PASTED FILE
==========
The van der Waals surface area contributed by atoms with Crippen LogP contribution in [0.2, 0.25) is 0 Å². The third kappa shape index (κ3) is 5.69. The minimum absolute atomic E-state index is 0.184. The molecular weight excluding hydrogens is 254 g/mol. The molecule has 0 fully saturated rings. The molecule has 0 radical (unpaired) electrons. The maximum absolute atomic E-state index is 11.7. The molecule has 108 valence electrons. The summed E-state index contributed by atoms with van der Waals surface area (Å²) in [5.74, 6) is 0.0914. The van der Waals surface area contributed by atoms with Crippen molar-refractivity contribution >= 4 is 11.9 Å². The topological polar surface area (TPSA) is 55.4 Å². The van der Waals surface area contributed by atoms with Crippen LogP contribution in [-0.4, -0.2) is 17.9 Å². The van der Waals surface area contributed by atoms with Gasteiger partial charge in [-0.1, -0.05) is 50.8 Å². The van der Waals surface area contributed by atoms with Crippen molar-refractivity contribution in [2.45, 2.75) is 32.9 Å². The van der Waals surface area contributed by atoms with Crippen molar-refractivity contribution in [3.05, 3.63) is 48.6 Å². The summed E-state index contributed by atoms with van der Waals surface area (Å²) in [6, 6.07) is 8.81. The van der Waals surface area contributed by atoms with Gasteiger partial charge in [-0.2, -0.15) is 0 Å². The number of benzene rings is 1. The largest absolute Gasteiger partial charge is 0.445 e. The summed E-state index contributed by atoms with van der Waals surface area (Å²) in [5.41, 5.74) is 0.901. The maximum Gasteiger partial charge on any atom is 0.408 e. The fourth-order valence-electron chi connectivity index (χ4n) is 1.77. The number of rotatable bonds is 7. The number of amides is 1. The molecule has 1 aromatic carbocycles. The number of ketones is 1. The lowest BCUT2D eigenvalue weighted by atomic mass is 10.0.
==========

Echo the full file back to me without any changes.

The van der Waals surface area contributed by atoms with Crippen LogP contribution in [0.2, 0.25) is 0 Å². The third kappa shape index (κ3) is 5.69. The minimum absolute atomic E-state index is 0.184. The molecular weight excluding hydrogens is 254 g/mol. The molecule has 0 fully saturated rings. The molecule has 0 radical (unpaired) electrons. The maximum absolute atomic E-state index is 11.7. The molecule has 108 valence electrons. The summed E-state index contributed by atoms with van der Waals surface area (Å²) in [5.74, 6) is 0.0914. The van der Waals surface area contributed by atoms with Crippen molar-refractivity contribution >= 4 is 11.9 Å². The topological polar surface area (TPSA) is 55.4 Å². The van der Waals surface area contributed by atoms with Crippen LogP contribution in [-0.4, -0.2) is 17.9 Å². The van der Waals surface area contributed by atoms with Gasteiger partial charge in [-0.1, -0.05) is 50.8 Å². The van der Waals surface area contributed by atoms with Crippen molar-refractivity contribution in [2.45, 2.75) is 32.9 Å². The van der Waals surface area contributed by atoms with Crippen molar-refractivity contribution in [3.05, 3.63) is 48.6 Å². The summed E-state index contributed by atoms with van der Waals surface area (Å²) in [6, 6.07) is 8.81. The van der Waals surface area contributed by atoms with Gasteiger partial charge in [-0.2, -0.15) is 0 Å². The number of benzene rings is 1. The largest absolute Gasteiger partial charge is 0.445 e. The summed E-state index contributed by atoms with van der Waals surface area (Å²) in [5.41, 5.74) is 0.901. The maximum Gasteiger partial charge on any atom is 0.408 e. The fourth-order valence-electron chi connectivity index (χ4n) is 1.77. The number of rotatable bonds is 7. The number of amides is 1. The molecule has 1 aromatic carbocycles. The number of ketones is 1. The lowest BCUT2D eigenvalue weighted by atomic mass is 10.0.